DEARBORN — One day in the summer of 1915, Henry Ford and his top lieutenants gathered at a spot near Miller Road and the Rouge River to survey the flat farmland and talk about the future.
Ford, whose huge Highland Park plant was producing his world-changing Model T automobile on a revolutionary assembly line by workers earning the remarkable wage of $5 a day, had a hunch that someday he would need a new manufacturing center, with water access. So he decided to dispatch a team of real-estate agents to buy up land along the Rouge, which was then little more than a shallow stream.
Ford was born in 1863 on a farm near Greenfield and Ford Roads, but he had spent most of the previous three decades in nearby Detroit and the dense enclave of Highland Park, as Detroit was exploding into the fourth most populous city in the nation.
“I don’t like to be in the city,” Ford told a colleague. “It pins me in.”
Construction of Ford Motor Company’s Rouge plant began in 1917. By 1927 the Rouge was probably the most important industrial complex in the world — a collections of large factories and 75,000 workers — 5,000 of whom did nothing but clean up — at which raw materials famously went in one end and automobiles came out the other. Vanity Fair magazine published arty photos of the Rouge and called it “the most significant public monument in America.”
Dearborn might have taken great pride in the plant. But the plant at that time was not located in Dearborn.
Ninety years ago, the Rouge plant was located in the city of Fordson, which just a few years earlier had been known as Springwells Township. The old town of Dearborn sat about three miles west of Fordson, whose western limits were Greenfield Road. The land between Fordson and Dearborn was known as Dearborn Township.
But that arrangement would not last long once the Rouge was running at full tilt. Starting in the late 1920’s, Henry Ford spearheaded a campaign to merge the three communities into the modern city of Dearborn. It’s not one of Ford’s better-known accomplishments and Ford tried to downplay his involvement, possibly because the politics of a merger were complicated and bound to be messy; and the leadership of Ford — by then one of the wealthiest and best-known people in the world — would have both advantages and disadvantages.
Joining the 20th century
The Rouge plant jolted once-sleepy Fordson and Dearborn into the 20th century. Seemingly overnight, towns once characterized by farms and small businesses were bursting with well-paying industrial jobs, thousands of homes, more sophisticated commercial establishments and such urban infrastructure as sewers, paved roads and transit. By the mid-1920s, Fordson had become an industrial center and had grown to 26,000 residents, and housing was in short supply.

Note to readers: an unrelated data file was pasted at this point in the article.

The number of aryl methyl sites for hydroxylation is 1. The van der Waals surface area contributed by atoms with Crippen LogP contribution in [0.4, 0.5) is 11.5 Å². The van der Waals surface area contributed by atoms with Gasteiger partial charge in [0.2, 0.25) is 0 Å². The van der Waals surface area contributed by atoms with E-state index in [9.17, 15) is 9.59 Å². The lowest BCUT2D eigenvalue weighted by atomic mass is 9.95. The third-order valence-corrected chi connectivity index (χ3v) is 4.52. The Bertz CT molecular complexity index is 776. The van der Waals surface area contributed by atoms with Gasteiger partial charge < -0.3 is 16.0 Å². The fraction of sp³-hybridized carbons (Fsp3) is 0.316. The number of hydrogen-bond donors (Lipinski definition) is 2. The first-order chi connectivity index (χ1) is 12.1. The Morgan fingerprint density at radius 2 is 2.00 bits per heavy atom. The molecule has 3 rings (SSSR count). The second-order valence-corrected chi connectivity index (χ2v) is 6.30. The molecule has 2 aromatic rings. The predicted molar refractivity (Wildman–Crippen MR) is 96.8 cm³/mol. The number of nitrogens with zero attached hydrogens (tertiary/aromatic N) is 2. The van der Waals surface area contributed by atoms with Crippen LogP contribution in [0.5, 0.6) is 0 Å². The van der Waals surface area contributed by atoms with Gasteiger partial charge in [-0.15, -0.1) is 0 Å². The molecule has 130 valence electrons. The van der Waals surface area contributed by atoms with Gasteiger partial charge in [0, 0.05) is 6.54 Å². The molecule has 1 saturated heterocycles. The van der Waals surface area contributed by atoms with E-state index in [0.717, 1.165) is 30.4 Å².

Dearborn was more residential than Fordson and less financially secure in 1927. Henry Ford had built the Ford homes south of Military and Michigan for the workers at his nearby tractor plant and the area around Michigan and Monroe was an active business district. But development in Dearborn lagged behind that of Fordson and its tax base was puny. Dearborn’s population was 9,000.
Dearborn Township, in which Ford’s Fair Lane residence was located, had only 500 residents, mostly on farms.
The idea of the merger gained steam in 1927. Rumors began circulating, and the idea acquired a name — “consolidation.”
A committee of leading citizens was formed. Clarence L. Parker, the committee chairman, told the Detroit Free Press that politics had nothing to do with the idea, but that officials envisioned the efficiencies to be gained in joining together and how the combined tax base could finance improvements in all three areas.
Parker and other leaders claimed Henry Ford was not involved in the movement to consolidate the three communities. But that was untrue. It was Ford’s idea. He was the biggest taxpayer in both Fordson and Dearborn and it was Ford who got the ball rolling. One of Ford’s top aides, Ernest Liebold, had summoned officials to the first meeting. Ford himself showed up at the meeting and continued the ruse that he wasn’t involved, reportedly saying, “Whoever suggested this idea…that’s a bright, brilliant one.”